By J Jeganaathan
In a move to sensitize the Indian Government about the Sri Lankan Tamil issue, and to satiate the expectations of an electorate which gave an absolute mandate to her party, AIADMK Chief Minister J Jayalalithaa unanimously adopted a special resolution seeking punitive actions against the Sri Lankan government for its alleged war crimes during its war with the LTTE. The resolution demands economic sanctions against the government of Sri Lanka (GoSL) and indicts all those who perpetuated such crimes, including President Mahinda Rajapaksa, as ‘war criminals’, as per the findings of the UN panel report on accountability in Sri Lanka.
How will this recent assertion in Tamil Nadu affect the Indian government’s approach towards Sri Lanka? And why is New Delhi silent on the UN panel report?
The resolution in the Tamil Nadu assembly is a surprising development for political pundits and policy-makers in New Delhi, who have remained silent on the issue of human rights violations and war crimes since the UN report was released. Unlike the DMK government which did not take any tangible actions on the Tamil issue, Jayalalithaa government appears very serious and proactive. Although the resolution has been seen as a parochial political move by Jayalalithaa to damage Karunanidhi’s legacy as a Tamil saviour and regain the confidence of Tamils around the world on her stance on the Sri Lankan issue, it also reflects the collective will of the people of Tamil Nadu. Meanwhile, AIADMK’s stand is very well known to the world as anti-LTTE but pro-Tamil in Sri Lanka.
New Delhi’s apathy on the UN panel report can be attributed to two factors – security fears relating to the growing Chinese influence and political misunderstanding of its own domestic Tamil constituents. As a result, the government is facing an intense policy dilemma over the Sri Lankan issue. The China factor is real but not the dominant one. However, the political misunderstanding is based on a blind belief that the people of Tamil Nadu do not share the grievances and sufferings of their cousins in Sri Lanka, having completely lost their sympathy after Rajiv Gandhi’s assassination.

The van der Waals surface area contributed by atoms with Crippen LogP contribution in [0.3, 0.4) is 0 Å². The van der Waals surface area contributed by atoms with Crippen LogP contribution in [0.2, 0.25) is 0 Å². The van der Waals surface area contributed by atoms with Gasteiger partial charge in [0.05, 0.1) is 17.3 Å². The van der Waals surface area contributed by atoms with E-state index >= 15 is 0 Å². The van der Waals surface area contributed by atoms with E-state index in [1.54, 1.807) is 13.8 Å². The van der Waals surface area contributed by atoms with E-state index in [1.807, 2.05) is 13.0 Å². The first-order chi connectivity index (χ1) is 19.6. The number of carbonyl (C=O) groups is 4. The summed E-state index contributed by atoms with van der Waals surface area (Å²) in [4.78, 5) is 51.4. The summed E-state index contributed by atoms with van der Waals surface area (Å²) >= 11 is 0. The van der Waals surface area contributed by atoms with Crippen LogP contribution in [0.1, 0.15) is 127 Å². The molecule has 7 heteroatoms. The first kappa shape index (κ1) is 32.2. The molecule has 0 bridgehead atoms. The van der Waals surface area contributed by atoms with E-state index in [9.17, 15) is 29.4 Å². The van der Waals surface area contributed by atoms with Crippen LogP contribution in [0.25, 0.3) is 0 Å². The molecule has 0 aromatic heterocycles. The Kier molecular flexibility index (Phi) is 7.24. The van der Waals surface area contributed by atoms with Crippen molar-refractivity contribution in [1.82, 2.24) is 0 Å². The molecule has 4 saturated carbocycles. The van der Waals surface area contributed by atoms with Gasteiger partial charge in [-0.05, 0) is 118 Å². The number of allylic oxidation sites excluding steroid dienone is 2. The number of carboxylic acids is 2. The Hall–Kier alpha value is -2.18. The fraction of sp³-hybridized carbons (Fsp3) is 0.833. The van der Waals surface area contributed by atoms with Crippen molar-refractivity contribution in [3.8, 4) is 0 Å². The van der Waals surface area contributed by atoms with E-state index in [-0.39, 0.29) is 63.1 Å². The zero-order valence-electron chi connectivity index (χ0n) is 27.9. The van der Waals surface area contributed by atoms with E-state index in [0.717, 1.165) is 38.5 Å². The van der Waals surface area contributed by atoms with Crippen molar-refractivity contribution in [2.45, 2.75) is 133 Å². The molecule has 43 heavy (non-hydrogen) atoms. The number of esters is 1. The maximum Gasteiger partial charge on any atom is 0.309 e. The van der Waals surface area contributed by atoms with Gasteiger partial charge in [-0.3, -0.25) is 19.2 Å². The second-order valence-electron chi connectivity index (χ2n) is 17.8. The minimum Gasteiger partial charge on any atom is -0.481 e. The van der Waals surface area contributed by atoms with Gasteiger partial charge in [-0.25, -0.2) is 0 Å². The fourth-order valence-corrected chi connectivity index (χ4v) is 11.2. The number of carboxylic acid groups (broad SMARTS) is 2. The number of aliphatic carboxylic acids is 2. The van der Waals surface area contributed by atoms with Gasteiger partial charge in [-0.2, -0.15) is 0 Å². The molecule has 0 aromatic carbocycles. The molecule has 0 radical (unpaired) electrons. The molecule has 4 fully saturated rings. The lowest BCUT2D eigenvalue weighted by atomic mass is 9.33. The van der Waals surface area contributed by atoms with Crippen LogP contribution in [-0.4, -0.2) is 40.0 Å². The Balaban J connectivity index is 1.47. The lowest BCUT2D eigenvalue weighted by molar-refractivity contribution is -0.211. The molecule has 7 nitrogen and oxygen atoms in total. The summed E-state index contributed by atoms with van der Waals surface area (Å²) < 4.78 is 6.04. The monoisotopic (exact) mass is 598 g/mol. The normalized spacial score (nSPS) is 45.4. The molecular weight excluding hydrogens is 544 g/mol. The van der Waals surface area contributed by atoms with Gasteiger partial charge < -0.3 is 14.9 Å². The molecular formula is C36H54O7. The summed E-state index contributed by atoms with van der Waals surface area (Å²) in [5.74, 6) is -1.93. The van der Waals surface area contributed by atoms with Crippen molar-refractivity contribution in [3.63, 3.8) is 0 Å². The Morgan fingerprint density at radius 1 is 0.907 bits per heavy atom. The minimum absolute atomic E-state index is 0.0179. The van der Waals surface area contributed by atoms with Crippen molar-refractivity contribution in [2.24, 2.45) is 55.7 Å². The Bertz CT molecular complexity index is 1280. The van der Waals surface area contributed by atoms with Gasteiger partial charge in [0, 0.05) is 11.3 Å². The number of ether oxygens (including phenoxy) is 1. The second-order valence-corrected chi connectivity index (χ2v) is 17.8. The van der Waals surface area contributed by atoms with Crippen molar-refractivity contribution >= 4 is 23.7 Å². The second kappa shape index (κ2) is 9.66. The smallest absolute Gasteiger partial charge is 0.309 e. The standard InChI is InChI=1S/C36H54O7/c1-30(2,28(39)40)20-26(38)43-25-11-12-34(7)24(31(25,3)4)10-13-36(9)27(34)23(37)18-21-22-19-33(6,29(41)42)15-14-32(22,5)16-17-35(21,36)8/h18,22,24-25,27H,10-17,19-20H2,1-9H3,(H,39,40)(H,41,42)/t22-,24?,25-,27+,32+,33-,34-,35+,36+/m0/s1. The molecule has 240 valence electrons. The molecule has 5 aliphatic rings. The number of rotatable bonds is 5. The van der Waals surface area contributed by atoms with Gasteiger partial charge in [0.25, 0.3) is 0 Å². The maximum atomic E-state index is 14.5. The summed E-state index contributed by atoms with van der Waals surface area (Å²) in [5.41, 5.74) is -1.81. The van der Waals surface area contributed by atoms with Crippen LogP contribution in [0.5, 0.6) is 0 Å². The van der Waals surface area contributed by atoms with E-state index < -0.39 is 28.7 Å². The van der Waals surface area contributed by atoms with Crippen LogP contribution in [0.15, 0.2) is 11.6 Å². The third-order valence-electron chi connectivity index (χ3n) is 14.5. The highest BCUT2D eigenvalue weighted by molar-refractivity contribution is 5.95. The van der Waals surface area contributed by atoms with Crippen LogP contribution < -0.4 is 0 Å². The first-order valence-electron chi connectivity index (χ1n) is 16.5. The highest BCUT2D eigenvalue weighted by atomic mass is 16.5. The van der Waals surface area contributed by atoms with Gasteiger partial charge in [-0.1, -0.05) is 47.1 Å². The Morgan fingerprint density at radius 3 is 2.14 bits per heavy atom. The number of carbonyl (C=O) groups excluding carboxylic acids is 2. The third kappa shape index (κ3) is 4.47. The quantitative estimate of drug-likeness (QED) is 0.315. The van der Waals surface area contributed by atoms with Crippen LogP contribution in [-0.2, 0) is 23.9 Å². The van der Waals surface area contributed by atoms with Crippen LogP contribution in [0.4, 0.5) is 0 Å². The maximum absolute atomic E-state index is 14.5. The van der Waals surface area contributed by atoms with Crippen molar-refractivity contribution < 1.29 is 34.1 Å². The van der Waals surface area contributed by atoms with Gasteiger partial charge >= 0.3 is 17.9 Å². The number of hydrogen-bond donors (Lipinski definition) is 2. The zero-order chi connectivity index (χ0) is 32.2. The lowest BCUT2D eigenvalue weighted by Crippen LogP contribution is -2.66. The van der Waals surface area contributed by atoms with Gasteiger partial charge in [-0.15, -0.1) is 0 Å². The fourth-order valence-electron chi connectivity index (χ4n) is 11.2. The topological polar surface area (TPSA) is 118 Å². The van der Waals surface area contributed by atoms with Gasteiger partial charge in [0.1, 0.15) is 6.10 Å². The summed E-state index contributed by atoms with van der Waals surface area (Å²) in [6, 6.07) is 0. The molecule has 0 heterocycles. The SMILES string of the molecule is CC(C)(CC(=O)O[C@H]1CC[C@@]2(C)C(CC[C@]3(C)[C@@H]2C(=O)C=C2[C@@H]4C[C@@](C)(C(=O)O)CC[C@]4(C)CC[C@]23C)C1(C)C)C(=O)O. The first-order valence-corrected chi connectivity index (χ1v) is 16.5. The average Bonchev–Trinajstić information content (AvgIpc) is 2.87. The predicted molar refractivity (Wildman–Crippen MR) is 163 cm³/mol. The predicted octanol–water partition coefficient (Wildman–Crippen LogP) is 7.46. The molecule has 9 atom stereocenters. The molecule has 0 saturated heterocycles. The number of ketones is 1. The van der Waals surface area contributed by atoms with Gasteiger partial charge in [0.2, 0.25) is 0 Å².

Why is the mainstream Indian media so indifferent to the Tamil issue? There is a common fear among conservative bureaucrats in India who still believe that Tamil separatism in Sri Lanka poses a serious socio-political challenge to pan-Indian nationhood and the LTTE is per se a threat to India’s national security and strategic assets. This perception was prevalent even before Rajiv Gandhi’s assassination. One should not forget that Rajiv Gandhi was physically attacked by a Sinhala army soldier during his state visit to Colombo. Also, the Sinhalese rejoiced at the death of the former Prime Minister Indira Gandhi, while the Tamils in the Jaffna mourned.
This fear has been consistently substantiated by the parochial mainstream Indian media by toning down the real public sentiments of the Tamils in India. For instance during the peak of the war, the national media censored various sensitive information from the war zone in order to calm down the public sentiment in view of the parliamentary election. Nevertheless, the facts related to war crimes somehow sneaked into the public domain, thanks to internet and YouTube. But it did not have much of an effect. None of the leading English newspapers have given enough attention to this matter. A reputed English daily published from the south gave adequate coverage to war crimes and human rights abuses in Darfur but covered meagerly those in Sri Lanka.
Underrating the Tamil factor in national politics which had actually played a decisive role if not a dominant one during the National Assembly polls would only strengthen the separatist feelings among the Tamils. The pro-LTTE director-turned-politician Seeman’s effective campaign during the assembly elections overshadowed that of Rahul Gandhi’s to such an extent that not even a single candidate handpicked by Gandhi made it to the Assembly. The people of Tamil Nadu have displayed their political maturity by choosing a moderate path of completely ostracizing the Congress Party in Tamil Nadu politics, rather than adopting a radical approach. The Sri Lankan Tamil issue has generated anti-government (UPA) sentiments in Tamil Nadu but not anti-India feelings as feared by many conservative bureaucrats and political leaders.
The UPA government is now under immense political pressure after the Tamil Nadu government’s audacious move on the issue of human rights violations and war crimes. It is unfortunate that the findings of the UN panel report which concern our national as well as regional security and strategic interests are not even discussed in Parliament and hardly figure in our national debates. Even the European Parliament held an emergency meeting to discuss the UN panel report. Instead of understanding the feelings and expectations of its own Tamil constituents, the UPA government along with the media is trying to underrate the Sri Lankan Tamil issue in national politics. It is high time for the Indian government to decide whether it stands for the rule of law or the law of the ruler on the Sri Lankan issue.
Research Officer, Regional Security Programme, IPCS
email: [email protected]